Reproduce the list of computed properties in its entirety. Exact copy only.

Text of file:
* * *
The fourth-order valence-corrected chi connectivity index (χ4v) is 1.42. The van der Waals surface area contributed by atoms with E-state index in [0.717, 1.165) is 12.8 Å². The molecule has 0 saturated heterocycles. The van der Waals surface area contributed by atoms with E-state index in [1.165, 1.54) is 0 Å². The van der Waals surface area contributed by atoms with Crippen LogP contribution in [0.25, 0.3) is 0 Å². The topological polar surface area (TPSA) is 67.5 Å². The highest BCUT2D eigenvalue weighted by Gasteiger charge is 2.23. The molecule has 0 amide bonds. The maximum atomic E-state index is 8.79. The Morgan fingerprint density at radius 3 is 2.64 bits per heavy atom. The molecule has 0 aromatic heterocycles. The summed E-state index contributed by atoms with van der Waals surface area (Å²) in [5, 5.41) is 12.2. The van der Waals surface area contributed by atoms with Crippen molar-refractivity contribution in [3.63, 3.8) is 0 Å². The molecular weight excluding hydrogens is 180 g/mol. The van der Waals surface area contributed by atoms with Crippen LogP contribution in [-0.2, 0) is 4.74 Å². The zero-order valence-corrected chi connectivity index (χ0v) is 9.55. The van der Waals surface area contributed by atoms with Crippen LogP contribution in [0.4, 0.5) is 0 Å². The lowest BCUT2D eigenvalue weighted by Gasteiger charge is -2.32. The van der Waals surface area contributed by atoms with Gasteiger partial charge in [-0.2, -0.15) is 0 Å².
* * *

The fourth-order valence-corrected chi connectivity index (χ4v) is 1.42. The van der Waals surface area contributed by atoms with E-state index in [0.717, 1.165) is 12.8 Å². The molecule has 0 saturated heterocycles. The van der Waals surface area contributed by atoms with E-state index in [1.165, 1.54) is 0 Å². The van der Waals surface area contributed by atoms with Crippen LogP contribution in [0.25, 0.3) is 0 Å². The topological polar surface area (TPSA) is 67.5 Å². The highest BCUT2D eigenvalue weighted by Gasteiger charge is 2.23. The molecule has 0 amide bonds. The maximum atomic E-state index is 8.79. The Morgan fingerprint density at radius 3 is 2.64 bits per heavy atom. The molecule has 0 aromatic heterocycles. The summed E-state index contributed by atoms with van der Waals surface area (Å²) in [5, 5.41) is 12.2. The van der Waals surface area contributed by atoms with Crippen molar-refractivity contribution in [3.63, 3.8) is 0 Å². The molecular weight excluding hydrogens is 180 g/mol. The van der Waals surface area contributed by atoms with Crippen LogP contribution in [-0.2, 0) is 4.74 Å². The zero-order valence-corrected chi connectivity index (χ0v) is 9.55. The van der Waals surface area contributed by atoms with Crippen LogP contribution in [0.4, 0.5) is 0 Å². The lowest BCUT2D eigenvalue weighted by Gasteiger charge is -2.32. The van der Waals surface area contributed by atoms with Gasteiger partial charge in [-0.2, -0.15) is 0 Å².